I didn’t actually use Felicity Cloake’s recipe, but instead bastardised one of those that she linked to as research: an American blog called 101 Cookbooks. I liked the idea of baking them rather than frying, because fussing around with a massive pan of hot oil seems like a lot of hassle, not to mention fried-cake guilt. Although once they’ve been dipped in melted butter and sugar, they’re still not exactly an innocent treat…

The recipe called for cups, which left me confused like a kitten that’s managed to get itself tangled up in a ball of wool. Until I remembered that I had this bad boy stashed away at the back of the cupboard.

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I just don’t really ‘get’ cups as a measurement. I’m sure it’s meant to be easier or more convenient, but it doesn’t strike me as either – especially as I presume everything has to be level, which isn’t that simple when it comes to flour. And as for trying to measure out tablespoons of butter… Nightmare. Please just use grams and millilitres, America. It’s way better, I promise.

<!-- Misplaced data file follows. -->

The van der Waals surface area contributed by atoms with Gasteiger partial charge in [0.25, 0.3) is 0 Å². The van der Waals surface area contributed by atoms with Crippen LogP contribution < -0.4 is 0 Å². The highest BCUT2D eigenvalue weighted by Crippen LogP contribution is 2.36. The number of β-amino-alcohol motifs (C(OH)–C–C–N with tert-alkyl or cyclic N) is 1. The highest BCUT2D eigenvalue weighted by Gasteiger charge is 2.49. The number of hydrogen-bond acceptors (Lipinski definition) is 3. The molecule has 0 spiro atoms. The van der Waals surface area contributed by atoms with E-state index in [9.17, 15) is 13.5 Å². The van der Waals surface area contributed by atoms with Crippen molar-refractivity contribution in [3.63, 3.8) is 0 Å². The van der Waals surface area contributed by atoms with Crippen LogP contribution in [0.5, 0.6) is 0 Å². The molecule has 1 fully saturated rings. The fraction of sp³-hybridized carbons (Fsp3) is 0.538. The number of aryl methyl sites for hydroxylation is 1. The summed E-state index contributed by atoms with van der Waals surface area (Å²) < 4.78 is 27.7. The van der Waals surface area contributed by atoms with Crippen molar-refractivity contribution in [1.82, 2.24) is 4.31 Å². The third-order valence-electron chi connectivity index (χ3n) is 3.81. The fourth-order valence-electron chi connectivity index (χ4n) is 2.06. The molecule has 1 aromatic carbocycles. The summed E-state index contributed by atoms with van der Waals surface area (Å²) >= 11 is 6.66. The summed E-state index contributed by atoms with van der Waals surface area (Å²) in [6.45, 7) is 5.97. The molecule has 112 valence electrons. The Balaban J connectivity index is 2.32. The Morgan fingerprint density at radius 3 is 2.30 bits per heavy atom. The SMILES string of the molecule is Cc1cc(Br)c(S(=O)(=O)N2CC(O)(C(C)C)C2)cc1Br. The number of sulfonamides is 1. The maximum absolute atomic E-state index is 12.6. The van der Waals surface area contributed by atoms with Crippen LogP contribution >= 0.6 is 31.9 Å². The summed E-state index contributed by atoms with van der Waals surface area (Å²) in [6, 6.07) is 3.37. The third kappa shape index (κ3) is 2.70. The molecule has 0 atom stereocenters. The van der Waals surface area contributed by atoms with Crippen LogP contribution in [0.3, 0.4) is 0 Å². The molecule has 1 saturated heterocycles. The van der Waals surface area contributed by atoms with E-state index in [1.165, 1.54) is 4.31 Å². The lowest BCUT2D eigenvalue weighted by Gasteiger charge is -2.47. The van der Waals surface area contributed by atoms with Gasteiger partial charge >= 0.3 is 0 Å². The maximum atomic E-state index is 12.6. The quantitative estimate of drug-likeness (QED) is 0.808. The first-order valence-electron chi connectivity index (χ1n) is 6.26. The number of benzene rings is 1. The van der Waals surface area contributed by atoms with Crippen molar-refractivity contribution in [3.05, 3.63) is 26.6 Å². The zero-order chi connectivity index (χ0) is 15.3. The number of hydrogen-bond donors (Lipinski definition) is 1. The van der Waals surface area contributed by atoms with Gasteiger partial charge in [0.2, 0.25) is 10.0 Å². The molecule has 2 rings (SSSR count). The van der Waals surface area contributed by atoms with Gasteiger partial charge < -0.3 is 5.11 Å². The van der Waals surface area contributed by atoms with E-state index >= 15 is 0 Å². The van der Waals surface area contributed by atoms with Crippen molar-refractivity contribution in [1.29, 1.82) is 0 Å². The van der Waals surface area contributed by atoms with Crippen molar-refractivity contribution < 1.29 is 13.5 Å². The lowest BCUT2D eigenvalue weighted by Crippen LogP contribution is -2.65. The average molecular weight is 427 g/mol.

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Still, once made the dough was a pleasure to work with (in fact I loved the recipe as a whole), and I had great fun setting up a little production line for buttering and sugaring the doughnuts once they were out of the oven. They turned out a little flat, but that’s entirely my own fault for not shaping them into balls. The recipe was for ring doughnuts, see, but I am British and so the idea of a doughnut with no jam in the middle strikes horror into my heart. So I made little hollows inside each with a wooden skewer and then piped in a happy splurge of raspberry.

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Oh, and America, another reason your recipes sometimes make me sad: I only have them on the internet, not written down in books and the like. Which leads to situations like this. I am sure flour and technology are not meant to mix: